Buena Vista/Buena Vista .
R4 . COLOR . 93 mins .
M15+ . PAL
Asteroids wiping out civilisation, alien invasions, mutated virus, crazed geese, sex-starved nymphomaniac women wearing rubber, to name just a few, are all ways in which the end of the world has been portrayed in film over the years. But for my money, nothing beats a good biblical threat of utter annihilation. Flood, famine, disease, the four horsemen of the apocalypse, fire from above and marauding bands of angels seeking to collect the overdue rent from a civilisation of sinners who have wrecked the house and killed the plants. These are the things that fire up your overactive imagination and have you wishing you attended church more than just for funerals, baptisms and to steal money from the offering plate.
And while all these things are great ideas for yet another mega-budget cinematic take on Armageddon, what does The Prophecy use as itís central device? Angels.
I swear. I'm. Gonna get. You, and kill you. You f*ck!
Yes, angels. Nice, fluffy, clad in white angels. But while we might have been taught that angels are a benevolent bunch with glorious gossamer wings and cherubic faces, dishing out the love to all and sundry in Godís name, the truth is a stranger vision indeed. For it turns out that a second war has been brewing in Heaven above between factions of loyal and disloyal angels. The bad angels, which weíll call ĎBangelsí are mighty peeved that God gave humans a soul and pride of place on his heavenly couch with easy access to the remote control. The good angels, or ĎGangelsí, accept Godís decision and are doing everything they can to stop the Bangels from turning Heaven into another Hell. An important thing also to note is that they like to wear overcoats and crouch like birds on the back of chairs. Just so you know in case you ever see one.
This is not from the film. It is a real shot of Walken setting someone on fire using his finger. He can really do it.
Leading the charge of the Bangelís is Gabriel, played with familiar menace and random punctuation by Christopher Walken. Let it be said now, that across all three movies, Walken is the best actor without a doubt. That might not be saying much in light of the casting of Eric Roberts in part two and Vincent Spano in part three, but in this first and best outing he has to contend with a fine Eric Stoltz as the good angel Simon who is attempting to thwart Gabrielís plans, an acceptably glum Elias Koteas as human Thomas Daggett, the failed priest turned detective trying to work out what the heck is going on, and even a very brief but intriguing appearance by Viggo Mortensen as Lucifer.
Walken, in his quest to claim the soul of a particularly nasty recently dead general, generally chews up the set, the props, the script, anything which gets in his way. Itís beautiful to watch, and for his fans itís just another little slice of nirvana until his next role. His trademark delivery is there, his weird hair, his nutty eyes. Walken as a deranged angel fallen from grace? More perfect casting there never was.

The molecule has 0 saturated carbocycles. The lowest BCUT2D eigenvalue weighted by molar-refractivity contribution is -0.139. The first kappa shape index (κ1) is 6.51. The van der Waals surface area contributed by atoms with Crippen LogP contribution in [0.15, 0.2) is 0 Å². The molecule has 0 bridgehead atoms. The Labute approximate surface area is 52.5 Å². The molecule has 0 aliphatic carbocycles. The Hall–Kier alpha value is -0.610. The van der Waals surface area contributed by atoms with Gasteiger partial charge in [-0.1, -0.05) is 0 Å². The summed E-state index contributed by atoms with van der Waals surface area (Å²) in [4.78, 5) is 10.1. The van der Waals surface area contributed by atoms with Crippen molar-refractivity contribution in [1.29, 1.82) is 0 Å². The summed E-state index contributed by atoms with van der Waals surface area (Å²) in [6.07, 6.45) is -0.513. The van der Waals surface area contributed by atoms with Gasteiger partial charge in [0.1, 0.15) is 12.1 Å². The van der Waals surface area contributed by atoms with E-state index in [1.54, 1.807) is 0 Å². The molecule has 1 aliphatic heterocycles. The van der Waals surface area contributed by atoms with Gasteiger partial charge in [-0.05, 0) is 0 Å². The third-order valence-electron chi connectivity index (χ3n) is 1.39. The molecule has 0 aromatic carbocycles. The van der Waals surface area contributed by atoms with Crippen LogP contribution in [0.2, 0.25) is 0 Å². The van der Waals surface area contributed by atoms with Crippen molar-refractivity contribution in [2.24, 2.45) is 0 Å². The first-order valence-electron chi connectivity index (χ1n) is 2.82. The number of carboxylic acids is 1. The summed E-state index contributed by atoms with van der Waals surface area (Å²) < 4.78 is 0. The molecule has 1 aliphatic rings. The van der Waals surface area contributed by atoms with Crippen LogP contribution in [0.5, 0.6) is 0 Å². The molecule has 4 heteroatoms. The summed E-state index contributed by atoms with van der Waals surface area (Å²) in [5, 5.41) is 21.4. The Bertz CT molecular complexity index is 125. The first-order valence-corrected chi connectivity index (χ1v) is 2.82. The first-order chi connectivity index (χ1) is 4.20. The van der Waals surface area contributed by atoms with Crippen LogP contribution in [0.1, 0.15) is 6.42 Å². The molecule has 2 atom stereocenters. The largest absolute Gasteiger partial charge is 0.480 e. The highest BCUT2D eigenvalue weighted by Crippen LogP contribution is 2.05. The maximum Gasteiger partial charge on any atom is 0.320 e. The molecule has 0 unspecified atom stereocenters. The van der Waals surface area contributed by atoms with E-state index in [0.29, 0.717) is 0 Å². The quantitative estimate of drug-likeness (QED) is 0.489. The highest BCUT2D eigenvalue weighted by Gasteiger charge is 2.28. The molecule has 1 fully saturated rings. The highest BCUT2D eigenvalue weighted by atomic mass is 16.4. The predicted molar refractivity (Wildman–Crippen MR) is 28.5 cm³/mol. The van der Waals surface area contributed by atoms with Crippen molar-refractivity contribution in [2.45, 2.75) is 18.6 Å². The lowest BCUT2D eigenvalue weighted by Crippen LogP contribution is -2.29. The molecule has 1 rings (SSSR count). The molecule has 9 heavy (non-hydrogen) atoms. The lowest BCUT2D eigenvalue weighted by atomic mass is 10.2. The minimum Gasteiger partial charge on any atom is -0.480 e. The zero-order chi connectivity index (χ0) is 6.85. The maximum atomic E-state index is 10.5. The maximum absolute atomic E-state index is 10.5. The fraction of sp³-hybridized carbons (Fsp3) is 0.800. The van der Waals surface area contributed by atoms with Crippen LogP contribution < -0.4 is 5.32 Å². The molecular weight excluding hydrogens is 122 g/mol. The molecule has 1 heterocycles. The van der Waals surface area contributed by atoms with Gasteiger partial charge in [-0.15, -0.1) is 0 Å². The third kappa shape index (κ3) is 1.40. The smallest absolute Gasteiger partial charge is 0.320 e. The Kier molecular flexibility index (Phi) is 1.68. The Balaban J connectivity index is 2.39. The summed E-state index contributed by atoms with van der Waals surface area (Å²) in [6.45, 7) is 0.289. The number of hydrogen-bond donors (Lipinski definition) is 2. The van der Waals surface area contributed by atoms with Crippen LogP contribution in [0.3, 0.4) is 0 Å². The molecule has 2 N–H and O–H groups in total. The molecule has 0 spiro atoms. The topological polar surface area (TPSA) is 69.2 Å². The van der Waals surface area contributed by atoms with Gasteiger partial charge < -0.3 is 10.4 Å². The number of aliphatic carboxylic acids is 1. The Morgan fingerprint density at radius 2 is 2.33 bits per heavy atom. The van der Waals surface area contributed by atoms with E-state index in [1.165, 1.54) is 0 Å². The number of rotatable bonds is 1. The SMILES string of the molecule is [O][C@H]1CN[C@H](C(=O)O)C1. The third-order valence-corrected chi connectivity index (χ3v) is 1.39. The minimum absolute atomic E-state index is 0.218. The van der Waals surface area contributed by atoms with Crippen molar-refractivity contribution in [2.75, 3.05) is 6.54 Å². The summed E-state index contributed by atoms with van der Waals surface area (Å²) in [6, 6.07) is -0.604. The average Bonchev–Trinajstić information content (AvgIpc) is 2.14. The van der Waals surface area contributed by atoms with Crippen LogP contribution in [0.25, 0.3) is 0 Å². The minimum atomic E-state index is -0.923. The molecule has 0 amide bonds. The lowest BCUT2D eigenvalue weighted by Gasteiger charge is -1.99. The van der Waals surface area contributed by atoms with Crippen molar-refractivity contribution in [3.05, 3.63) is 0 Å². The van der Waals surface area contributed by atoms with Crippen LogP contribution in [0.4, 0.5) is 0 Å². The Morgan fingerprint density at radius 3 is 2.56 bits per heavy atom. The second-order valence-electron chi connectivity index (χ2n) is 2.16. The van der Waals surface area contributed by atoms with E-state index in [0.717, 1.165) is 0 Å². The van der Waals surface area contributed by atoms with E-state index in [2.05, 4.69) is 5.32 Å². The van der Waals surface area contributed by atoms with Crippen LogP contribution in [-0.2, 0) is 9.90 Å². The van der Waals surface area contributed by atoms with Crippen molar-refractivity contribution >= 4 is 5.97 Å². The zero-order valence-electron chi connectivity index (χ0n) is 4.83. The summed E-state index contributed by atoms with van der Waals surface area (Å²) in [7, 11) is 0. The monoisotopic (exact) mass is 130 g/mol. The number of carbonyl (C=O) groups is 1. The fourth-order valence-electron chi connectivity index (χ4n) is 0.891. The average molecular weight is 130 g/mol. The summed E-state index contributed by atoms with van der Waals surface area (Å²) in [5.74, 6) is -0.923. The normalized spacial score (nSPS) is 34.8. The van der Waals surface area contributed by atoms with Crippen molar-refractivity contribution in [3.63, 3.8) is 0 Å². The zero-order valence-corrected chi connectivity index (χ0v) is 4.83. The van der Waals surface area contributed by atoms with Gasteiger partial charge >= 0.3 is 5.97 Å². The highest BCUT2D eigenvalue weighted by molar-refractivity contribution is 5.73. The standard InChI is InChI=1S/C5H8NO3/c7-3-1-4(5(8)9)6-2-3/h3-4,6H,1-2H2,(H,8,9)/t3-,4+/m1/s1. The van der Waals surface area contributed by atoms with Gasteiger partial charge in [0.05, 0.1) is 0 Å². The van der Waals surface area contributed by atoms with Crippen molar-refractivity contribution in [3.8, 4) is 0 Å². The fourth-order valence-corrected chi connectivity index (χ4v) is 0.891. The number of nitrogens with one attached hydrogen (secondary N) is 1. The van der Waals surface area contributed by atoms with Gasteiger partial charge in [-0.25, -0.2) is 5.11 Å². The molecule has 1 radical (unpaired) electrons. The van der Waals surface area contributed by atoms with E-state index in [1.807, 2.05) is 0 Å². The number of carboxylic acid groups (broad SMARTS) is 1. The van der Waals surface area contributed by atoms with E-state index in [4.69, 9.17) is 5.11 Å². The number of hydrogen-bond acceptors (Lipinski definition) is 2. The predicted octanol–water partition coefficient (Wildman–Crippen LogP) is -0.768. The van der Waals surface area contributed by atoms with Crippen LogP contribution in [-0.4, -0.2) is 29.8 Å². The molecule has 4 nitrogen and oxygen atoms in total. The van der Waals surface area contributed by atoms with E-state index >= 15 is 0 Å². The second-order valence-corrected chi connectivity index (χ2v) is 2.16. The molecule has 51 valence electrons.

And the film as a whole isnít too slack either. The pace is good, aided by the doses of backstory and shadowy exposition which bring some substance to what would otherwise have been a typical slash Ďní chase pic. Itís not too concerned about depicting the nastier things of such a down and dirty war, such as visions of angels impaled on stakes, bodies busted up and burnt and hearts ripped out (itís the only way to kill an angel on Earth Ė fact! Use this knowledge wisely all you anti-God nuts!), they all get a look in by the camera, and for once youíre glad that someone had the guts to not cut away at the last second.
As weíll soon learn though, the better qualities of the film arenít carried over into the sequels. Character development, never exactly the strongest point of this film, is still a damn sight better than the dreck served up in the following installments. Itís what gives this film a bit of substance when they arenít running and fighting. Parts two and three opt for the amazingly brief running times of 80 minutes each, so either they couldnít come up with anything more to say, or they were just incompetently handled. Iíd say it was the latter, rather than the former. The Prophecy is the best of the bunch, and an interesting movie on its own as well.
Some films suit the dark grainy look, others suit bright clean and happy picture. When Harry Met Sally will never be confused with The Prophecy. Undoubtedly deliberate stylistic choices have resulted in a 2.35:1 (16:9 enhanced) picture filled with imposing shadows and a suitably looming sense of dread. Detail isnít high up on the list of positive attributes, at times quite the opposite, only redeemed by the occasionally well defined close-up which manages to be free from the ever-present grain.
The sound is much less impressive than youíd hope for. The Dolby Digital 5.1 mix is front-heavy and uses the surrounds more or less for wrapping the score to the back, with little dedicated effects work making its way back there. Thereís a little muddiness to the dialogue, the characters speaking many of their lines in hushed tones not helping. The LFE severely lets the side down by failing to add any impact whatsoever to scenes requiring oomph.
Extras? What extras? None of the three DVDs in this series of releases has anything more than a basic menu and the feature film.